Constitutional Entitlements to and in Courts: Remedial Rights in an Age of Egalitarianism: The Childress Lecture
142 Pages Posted: 20 Nov 2012
Date Written: November 19, 2012
This Lecture addresses — and expands on — one facet of an argument set forth in the book, Representing Justice: Invention, Controversy, and Rights in City-States and Democratic Courtrooms (2011), that Dennis Curtis and I wrote. Here, my focus is on idea of courts as a constitutionally-obliged substantive entitlement, a positive and regulated service that the government subsidizes.
This government service is deeply embedded in constitutional texts and doctrines. The 1820 Missouri Constitution is illustrative: That courts of justice ought to be open to every person, and certain remedy afforded for every injury to person, property, or character; and that right and justice ought to be administered without sale, denial, or delay; and that no private property ought to be taken or applied to public use, without just compensation.
Yet when written, the Missouri Constitution also protected the rights of slaveholders; “every person” was not then what is meant today by the phrase.
This Lecture examines the history and transformation of the import of these clauses in state constitutions. In the twentieth century, social movements enabled all persons to be in courts in all roles — from litigants, witnesses, jurors, lawyers, and (yet more recently) judges. This entitlement became, at a formal level, universal in its availability, as is public education and government benefits such as social security.
A measure of the success of the expanded role for courts can be seen from the rising number of filings in courts. In state courts, more than forty million civil and criminal cases (traffic, juvenile, and domestic relations cases aside) are filed annually. Further, in the wake of large numbers of indigent litigants (drawn into courts either as criminal defendants or seeking to enter as plaintiffs), governments have come to offer additional, targeted court-related services, such as fee waivers and subsidized lawyers, for certain subsets of disputants.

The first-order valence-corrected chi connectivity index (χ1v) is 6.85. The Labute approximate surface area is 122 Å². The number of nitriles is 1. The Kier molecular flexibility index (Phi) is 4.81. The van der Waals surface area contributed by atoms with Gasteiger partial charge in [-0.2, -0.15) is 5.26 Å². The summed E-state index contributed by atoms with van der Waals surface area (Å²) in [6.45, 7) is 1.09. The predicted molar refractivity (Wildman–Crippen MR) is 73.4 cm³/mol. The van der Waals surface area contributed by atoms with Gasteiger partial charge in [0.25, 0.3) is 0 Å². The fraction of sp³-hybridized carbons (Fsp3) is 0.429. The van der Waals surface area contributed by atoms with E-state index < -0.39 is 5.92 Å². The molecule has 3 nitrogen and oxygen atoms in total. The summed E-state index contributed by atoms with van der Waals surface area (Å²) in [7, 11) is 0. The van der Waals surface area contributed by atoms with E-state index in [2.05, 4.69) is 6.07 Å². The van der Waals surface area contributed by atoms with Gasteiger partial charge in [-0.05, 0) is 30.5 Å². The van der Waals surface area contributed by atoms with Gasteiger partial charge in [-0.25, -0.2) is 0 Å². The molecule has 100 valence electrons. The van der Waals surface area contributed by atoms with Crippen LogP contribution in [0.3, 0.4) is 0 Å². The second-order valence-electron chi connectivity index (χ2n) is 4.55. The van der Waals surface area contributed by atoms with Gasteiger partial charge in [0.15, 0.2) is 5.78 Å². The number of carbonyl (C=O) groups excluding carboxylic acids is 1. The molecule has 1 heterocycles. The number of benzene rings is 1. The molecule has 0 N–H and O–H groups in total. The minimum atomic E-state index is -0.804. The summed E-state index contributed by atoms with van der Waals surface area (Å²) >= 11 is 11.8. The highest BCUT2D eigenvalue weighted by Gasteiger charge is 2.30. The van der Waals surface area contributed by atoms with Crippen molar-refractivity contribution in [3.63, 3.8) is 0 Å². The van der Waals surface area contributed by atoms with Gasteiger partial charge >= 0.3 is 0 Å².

The puzzles about what methods of support are required intersect with growing bodies of law that limit access through requirements that disputants use alternatives, such as mandatory arbitration. Thus, the import and impact of “open courts” and “rights-to-remedies” clauses are once again in question. While monumental in ambition and often in physical girth, the durability of courts as active sites of public exchange before independent jurists ought not to be taken for granted. The continuation of accessible court services for ordinary disputants seeking state-based dispute resolution assistance is far from assured but requires, as it always has, political commitments to sustaining the services that courts provide to the government and its peoples.
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